In a Season of 'Thanks, But No Thanks,' President Obama Welcomed by Michigan Democrats

Michigan Democrats are not shying away from President Obama. He will be in suburban Detroit on Nov. 1, preaching to the choir as he campaigns for the state’s Democratic Party ticket.

Rep. Gary Peters (D-Mich.), who is poised for a landslide win over Republican Terri Lynn Land for U.S. Senate, and former congressman Mark Schauer, locked in a surprisingly tight race with GOP Gov. Rick Snyder, are scheduled to join Obama at the rally.

Obama’s visit to Michigan follows campaign rallies for Michigan Democrats featuring first lady Michelle Obama, former Secretary of State and first lady Hillary Clinton, and former President Bill Clinton.

Michigan Republicans called that grandstanding of the worst kind.

Bobby Schostak, chairman of the Michigan Republican Party, said Democrats crafted a plan to bring in national headliners each week for the final month of their campaigns, reaffirming the two candidates couldn’t do it alone.

“Gary Peters and Mark Schauer are clearly more focused on cameras than people. Instead of getting into the community where our families and businesses are, Peters and Schauer would rather stand on stage with Washington politicians who want to paint our state with their one-size-fits-all policy brush,” Schostak said in a statement.

“These aren’t the kind of leaders who acknowledge the progress that’s underway in the Comeback State today, and they certainly won’t continue the trend forward. The bigger the names Democrats bring in, the more we’re reminded how small Gary Peters and Mark Schauer really are,” he added.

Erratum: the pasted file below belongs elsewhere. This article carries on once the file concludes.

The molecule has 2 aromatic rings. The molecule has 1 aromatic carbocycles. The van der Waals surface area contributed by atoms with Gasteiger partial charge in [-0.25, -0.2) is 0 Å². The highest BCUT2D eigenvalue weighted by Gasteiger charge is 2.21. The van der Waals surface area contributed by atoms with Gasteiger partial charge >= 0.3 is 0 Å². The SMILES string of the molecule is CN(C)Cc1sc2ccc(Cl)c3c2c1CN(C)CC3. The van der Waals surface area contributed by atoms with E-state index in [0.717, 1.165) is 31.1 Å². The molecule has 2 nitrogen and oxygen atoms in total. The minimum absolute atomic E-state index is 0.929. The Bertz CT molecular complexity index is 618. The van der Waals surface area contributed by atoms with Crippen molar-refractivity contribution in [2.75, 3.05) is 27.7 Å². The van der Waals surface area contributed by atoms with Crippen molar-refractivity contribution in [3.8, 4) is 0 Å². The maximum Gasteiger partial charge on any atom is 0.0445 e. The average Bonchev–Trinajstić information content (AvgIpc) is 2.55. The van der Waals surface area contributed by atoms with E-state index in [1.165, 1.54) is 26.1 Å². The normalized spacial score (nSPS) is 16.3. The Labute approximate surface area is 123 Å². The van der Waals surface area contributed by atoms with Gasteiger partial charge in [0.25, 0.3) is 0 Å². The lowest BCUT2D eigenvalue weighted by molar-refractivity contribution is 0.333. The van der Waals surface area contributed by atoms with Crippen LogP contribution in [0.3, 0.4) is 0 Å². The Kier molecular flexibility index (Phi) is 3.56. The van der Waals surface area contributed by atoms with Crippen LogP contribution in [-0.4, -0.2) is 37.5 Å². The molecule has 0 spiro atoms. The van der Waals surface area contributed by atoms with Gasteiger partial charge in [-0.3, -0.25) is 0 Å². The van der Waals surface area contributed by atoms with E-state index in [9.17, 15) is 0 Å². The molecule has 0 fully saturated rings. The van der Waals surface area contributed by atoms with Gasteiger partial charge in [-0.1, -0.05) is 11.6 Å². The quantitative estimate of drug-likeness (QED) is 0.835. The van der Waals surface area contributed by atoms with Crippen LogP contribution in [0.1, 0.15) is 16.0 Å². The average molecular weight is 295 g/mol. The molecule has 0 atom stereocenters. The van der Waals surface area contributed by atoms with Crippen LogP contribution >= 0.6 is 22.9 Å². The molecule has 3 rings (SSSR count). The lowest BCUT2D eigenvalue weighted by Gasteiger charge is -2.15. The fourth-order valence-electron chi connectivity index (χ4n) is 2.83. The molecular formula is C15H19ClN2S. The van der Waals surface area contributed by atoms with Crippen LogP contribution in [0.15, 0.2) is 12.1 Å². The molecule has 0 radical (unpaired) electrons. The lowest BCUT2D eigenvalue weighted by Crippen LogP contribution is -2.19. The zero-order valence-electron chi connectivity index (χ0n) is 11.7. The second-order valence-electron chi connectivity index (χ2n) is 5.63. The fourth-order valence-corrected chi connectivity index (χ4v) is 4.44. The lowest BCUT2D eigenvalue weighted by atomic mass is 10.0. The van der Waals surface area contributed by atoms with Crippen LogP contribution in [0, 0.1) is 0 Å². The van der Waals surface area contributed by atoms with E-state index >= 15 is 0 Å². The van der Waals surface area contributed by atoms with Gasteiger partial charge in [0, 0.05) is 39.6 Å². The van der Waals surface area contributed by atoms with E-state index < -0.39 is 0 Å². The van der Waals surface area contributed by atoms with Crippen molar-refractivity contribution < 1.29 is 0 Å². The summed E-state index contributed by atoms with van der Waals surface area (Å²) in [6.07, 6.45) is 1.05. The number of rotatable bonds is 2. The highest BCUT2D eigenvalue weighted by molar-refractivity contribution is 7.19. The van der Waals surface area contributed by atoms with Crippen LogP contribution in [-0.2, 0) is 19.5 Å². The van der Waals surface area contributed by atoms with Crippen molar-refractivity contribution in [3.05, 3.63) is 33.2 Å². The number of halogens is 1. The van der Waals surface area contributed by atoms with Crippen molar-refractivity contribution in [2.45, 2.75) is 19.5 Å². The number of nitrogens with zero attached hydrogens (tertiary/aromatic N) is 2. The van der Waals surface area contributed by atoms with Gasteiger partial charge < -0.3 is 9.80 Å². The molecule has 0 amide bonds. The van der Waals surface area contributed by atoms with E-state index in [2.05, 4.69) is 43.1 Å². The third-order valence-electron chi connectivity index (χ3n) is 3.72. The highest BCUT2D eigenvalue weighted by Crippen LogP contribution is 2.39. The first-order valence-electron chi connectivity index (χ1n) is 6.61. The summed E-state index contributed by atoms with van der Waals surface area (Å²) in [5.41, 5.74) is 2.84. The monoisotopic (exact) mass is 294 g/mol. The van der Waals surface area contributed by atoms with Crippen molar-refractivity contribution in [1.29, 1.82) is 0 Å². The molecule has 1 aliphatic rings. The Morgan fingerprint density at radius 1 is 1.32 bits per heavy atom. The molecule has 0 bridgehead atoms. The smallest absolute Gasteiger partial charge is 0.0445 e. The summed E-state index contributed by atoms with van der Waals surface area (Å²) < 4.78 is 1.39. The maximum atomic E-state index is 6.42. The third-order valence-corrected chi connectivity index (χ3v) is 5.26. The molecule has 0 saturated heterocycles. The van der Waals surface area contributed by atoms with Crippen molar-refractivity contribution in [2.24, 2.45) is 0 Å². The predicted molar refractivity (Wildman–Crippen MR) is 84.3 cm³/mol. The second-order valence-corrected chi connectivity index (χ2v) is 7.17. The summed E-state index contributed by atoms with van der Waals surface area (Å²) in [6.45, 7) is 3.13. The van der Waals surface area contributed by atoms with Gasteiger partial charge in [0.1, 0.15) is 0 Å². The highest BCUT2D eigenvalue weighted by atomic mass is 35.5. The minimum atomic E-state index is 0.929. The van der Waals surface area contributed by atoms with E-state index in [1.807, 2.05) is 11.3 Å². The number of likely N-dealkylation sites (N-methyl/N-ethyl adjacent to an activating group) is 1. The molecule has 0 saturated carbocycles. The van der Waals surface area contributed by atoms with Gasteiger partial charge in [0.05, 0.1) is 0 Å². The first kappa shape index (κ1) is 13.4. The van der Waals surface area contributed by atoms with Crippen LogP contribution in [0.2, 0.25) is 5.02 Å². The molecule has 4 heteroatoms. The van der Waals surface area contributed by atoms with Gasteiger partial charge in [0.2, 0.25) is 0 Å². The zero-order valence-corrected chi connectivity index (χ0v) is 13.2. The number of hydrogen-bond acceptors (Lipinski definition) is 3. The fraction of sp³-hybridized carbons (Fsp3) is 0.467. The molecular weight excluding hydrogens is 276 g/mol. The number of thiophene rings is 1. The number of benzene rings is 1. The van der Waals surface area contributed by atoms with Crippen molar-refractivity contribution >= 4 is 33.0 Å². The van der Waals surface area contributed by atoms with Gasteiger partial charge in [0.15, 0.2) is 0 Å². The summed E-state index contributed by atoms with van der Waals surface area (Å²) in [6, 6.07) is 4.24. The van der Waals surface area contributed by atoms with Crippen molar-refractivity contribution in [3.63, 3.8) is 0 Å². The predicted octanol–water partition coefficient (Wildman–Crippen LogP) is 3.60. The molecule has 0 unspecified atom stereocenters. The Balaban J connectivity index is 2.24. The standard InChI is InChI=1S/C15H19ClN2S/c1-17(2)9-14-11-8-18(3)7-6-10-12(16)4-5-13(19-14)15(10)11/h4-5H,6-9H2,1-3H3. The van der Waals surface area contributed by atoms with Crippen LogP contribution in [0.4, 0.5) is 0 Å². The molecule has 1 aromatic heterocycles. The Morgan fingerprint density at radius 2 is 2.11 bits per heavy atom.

It is understandable that Michigan Democrats would want Hillary and Bill by their sides, and even Michelle Obama’s popularity is running high. But President Obama?

Many Democrats running for political office across the nation are putting as much distance as possible between themselves and Obama.

However, Obama told the Rev. Al Sharpton on MSNBC he is confident Democratic candidates do support him.

“These are all folks who vote with me; they have supported my agenda in Congress,” said Obama.

Republicans jumped on Obama’s assertion that a vote for a Democrat on Tuesday would be as good as a vote for his administration’s policies and are using that in attack ads against Democrats.

Obama’s job approval ratings across the U.S. are dismal. The Real Clear Politics average of polling shows 54.6 percent of voters disapprove of his performance in office, while 41.2 percent approve.

However, Obama does much better in Michigan. The Real Clear Politics average showed 45.8 percent of voters in that state approved of his job performance, while 49.5 percent disapproved.

Some polls, including the Republican-leaning Rasmussen Reports survey in October, showed Obama’s approval-disapproval ratings in Michigan were even better than that, tied at 49 percent.

Lon Johnson, the chairman of the Michigan Democratic Party, said in a statement the mood is different in his state.

"We are honored to have President Obama come to Michigan and highlight just how much is at stake this November,” Johnson said in a statement.

Still, the Obama and Clinton rallies in Michigan are more about preaching to the choir than proselytizing for new converts.

Schauer and Johnson told a small audience of Democrats in Grand Rapids, Mich. in September that Democrats would win in 2014 if they could only convince the hundreds of thousands of Democratic faithful who stayed home in 2010 to vote Nov. 4.